David – “nice to see normally dressed presenters – about gardening not fashion”

Amelia – “love Beechgrove. Just looked on You Tube. Oh my !”

Liz – “I love Beechgrove, it reminds me of the old Percy Thrower programmes that I watched as a child. Real gardening for real gardens. Wish Charles could have his own programme”

Drusilla – “I love Beechgrove – so helpful and informative and humorous too! I particularly like the way they promote other gardens, large and small and I also appreciate their efforts to help community gardens. Well worth watching and I wish it was longer!”

Elizabeth – “gardeners and gardening at its best”

Melinda – “Beechgrove is my Sunday morning coffee allotment motivator, love it”

Susan – “Even though we live far from their gardening region, both my husband and I enjoy Beechgrove Gardens. I appreciate the gardeners’ openness to new methods and new varieties, all done with a sense of humour. I also enjoy the weekly newsletter with the show details”

Elaine – “Always watched Beechgrove when we lived in Scotland. Still love it now back down south”

Sue: “I love Beechgrove, the best gardening show on TV”

Jennifer – “I’m in Australia and can’t wait for each new Beechgrove episode on You Tube – it’s all about practical gardening and I love their trials!”

Linda – “Even though I’m in Spain and about 200 miles from Scotland – I love their practicality and put many of their tips to work. Beechgrove is on the TV planner!”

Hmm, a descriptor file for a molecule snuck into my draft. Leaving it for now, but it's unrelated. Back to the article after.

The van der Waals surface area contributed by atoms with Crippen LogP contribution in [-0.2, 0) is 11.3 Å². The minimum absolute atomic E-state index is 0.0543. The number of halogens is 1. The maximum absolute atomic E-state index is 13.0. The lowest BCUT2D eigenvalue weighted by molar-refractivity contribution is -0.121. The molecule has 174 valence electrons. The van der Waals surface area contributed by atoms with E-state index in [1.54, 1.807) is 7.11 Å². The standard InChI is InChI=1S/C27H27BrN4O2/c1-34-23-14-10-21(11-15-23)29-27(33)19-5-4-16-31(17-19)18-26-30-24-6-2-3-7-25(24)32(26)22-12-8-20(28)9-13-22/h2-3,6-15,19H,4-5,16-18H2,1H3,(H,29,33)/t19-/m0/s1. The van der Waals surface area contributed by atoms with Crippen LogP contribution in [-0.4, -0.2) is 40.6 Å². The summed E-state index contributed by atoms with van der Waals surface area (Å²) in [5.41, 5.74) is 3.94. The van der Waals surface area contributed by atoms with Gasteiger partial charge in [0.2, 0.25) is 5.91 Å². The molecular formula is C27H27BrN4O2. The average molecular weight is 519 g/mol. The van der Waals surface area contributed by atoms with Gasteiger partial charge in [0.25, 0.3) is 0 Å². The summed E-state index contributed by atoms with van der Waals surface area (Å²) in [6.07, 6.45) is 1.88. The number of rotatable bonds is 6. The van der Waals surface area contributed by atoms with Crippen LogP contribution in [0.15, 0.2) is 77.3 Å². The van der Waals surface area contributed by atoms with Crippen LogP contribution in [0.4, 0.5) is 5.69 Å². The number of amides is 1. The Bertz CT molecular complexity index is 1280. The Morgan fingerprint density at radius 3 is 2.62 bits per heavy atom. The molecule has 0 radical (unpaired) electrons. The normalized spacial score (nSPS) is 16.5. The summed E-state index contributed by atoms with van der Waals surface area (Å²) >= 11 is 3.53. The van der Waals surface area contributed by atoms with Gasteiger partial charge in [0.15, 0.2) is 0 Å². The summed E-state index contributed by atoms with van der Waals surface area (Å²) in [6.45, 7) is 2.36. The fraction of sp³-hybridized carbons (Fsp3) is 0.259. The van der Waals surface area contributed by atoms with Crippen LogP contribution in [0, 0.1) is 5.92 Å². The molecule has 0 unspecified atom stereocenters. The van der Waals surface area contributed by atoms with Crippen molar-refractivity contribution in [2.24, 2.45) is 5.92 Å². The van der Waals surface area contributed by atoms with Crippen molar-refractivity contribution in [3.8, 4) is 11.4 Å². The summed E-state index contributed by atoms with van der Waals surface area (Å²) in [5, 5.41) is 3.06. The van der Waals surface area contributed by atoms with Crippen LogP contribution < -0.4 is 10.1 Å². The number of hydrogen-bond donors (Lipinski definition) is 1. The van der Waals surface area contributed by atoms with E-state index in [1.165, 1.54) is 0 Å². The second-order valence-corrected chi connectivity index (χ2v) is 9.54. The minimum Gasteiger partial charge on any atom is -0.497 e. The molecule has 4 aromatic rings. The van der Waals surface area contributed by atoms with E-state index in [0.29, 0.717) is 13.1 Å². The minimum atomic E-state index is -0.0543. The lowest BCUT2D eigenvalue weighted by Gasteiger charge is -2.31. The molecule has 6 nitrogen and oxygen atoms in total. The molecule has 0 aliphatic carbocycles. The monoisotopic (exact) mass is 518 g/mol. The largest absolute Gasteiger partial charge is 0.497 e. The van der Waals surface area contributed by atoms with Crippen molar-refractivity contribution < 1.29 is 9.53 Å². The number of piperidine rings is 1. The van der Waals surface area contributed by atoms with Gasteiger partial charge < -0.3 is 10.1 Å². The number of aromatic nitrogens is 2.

Su – “It’s a proper gardening programme”

Angela – “This is my Sunday morning ‘date’. It’s a great programme, very interesting and informative with down to earth presenting.

Dawn – “I wish I’d discovered it years ago! Such gentle and genuine souls – how gardeners really are”

Salv – “I love the programme – good sound gardening advice”

Paul – “I love Beechgrove. Lots of practical advice from people who all know what they are doing”

Drusilla – “Such a great bunch of people/presenters, full of inspiration and useful information and humour too. They seem genuinely to like each other and what they do .. and it shows!”

Nigel – “I do like Beechgrove. It’s a more real world gardening programme. It was good to see them trialing no dig “

Katherine – “Golly, I remember when Beechgrove started!”

Moray – “Great, practical advice and includes challenging conditions.”

Lesley – “I absolutely adore Jim Mccoll”

Wendy – “I love Beechgrove, always watch it, don’t watch Gardeners World, think Beechgrove more my style”

Del – “I prefer Beechgrove to GW and love listening to Jim McColl”

Liz – “I’ve been watching Beechgrove since it was actually at Beechgrove and before Jim arrived as the new young presenter. Best gardening show on the telly “

Maggie – “a great gardening programmer for real down to earth gardeners”


6 thoughts on “A flying visit to Beechgrove”

  1. Wonderful snapshot of Beechgrove. Thank you Steph! It takes me back to my growing up in Aberdeenshire, one of the reasons I love watching the programme too!

  2. Great detailed reporting. Thanks! I can watch it as a re-run on Sunday first thing.

    Re. Green Manures. What about sowing Phacelia in September and thus adding to the soil as it is killed by frost and then adding compost or covering it with black plastic if I don’t have/make enough compost to cover all of the garden? Two steps: Phacelia and then later compost/ black plastic?

    You’ve indpired some thoughts

    1. I’m not sure whether phacelia would grow much sown in the autumn, assuming it was being sown after crops are harvested. Might be worth a try though!

      Keep me posted 🙂